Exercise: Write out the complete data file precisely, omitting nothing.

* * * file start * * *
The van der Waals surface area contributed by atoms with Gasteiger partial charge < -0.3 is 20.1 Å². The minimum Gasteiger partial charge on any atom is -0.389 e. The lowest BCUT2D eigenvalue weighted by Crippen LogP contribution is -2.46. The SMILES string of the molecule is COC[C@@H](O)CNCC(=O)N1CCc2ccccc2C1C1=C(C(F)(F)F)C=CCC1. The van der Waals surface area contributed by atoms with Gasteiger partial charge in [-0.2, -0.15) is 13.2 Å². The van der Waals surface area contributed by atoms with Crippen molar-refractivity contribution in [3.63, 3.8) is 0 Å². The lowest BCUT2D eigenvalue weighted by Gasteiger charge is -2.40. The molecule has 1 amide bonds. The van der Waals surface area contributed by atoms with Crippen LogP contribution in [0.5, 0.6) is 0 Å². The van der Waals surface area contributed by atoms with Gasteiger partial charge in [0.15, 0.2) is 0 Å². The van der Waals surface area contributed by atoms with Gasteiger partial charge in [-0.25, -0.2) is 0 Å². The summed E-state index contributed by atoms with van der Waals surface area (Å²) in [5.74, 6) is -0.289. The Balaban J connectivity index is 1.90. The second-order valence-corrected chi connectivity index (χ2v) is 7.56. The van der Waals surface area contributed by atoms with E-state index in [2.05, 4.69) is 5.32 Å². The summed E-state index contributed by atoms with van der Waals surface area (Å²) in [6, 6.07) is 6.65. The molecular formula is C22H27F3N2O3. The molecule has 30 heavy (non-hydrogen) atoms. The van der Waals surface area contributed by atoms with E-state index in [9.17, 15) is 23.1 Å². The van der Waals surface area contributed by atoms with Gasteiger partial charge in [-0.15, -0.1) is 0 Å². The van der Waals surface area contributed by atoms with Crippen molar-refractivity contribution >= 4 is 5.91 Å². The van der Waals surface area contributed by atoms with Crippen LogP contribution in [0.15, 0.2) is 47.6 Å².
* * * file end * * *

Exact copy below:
The van der Waals surface area contributed by atoms with Gasteiger partial charge < -0.3 is 20.1 Å². The minimum Gasteiger partial charge on any atom is -0.389 e. The lowest BCUT2D eigenvalue weighted by Crippen LogP contribution is -2.46. The SMILES string of the molecule is COC[C@@H](O)CNCC(=O)N1CCc2ccccc2C1C1=C(C(F)(F)F)C=CCC1. The van der Waals surface area contributed by atoms with Gasteiger partial charge in [-0.2, -0.15) is 13.2 Å². The van der Waals surface area contributed by atoms with Crippen molar-refractivity contribution in [3.63, 3.8) is 0 Å². The lowest BCUT2D eigenvalue weighted by Gasteiger charge is -2.40. The molecule has 1 amide bonds. The van der Waals surface area contributed by atoms with Crippen LogP contribution in [0.5, 0.6) is 0 Å². The van der Waals surface area contributed by atoms with Gasteiger partial charge in [0.15, 0.2) is 0 Å². The van der Waals surface area contributed by atoms with Gasteiger partial charge in [-0.25, -0.2) is 0 Å². The summed E-state index contributed by atoms with van der Waals surface area (Å²) in [5.74, 6) is -0.289. The Balaban J connectivity index is 1.90. The second-order valence-corrected chi connectivity index (χ2v) is 7.56. The van der Waals surface area contributed by atoms with E-state index in [2.05, 4.69) is 5.32 Å². The summed E-state index contributed by atoms with van der Waals surface area (Å²) in [6, 6.07) is 6.65. The molecular formula is C22H27F3N2O3. The molecule has 30 heavy (non-hydrogen) atoms. The van der Waals surface area contributed by atoms with E-state index in [9.17, 15) is 23.1 Å². The van der Waals surface area contributed by atoms with Gasteiger partial charge in [-0.15, -0.1) is 0 Å². The van der Waals surface area contributed by atoms with Crippen molar-refractivity contribution >= 4 is 5.91 Å². The van der Waals surface area contributed by atoms with Crippen LogP contribution in [0.15, 0.2) is 47.6 Å².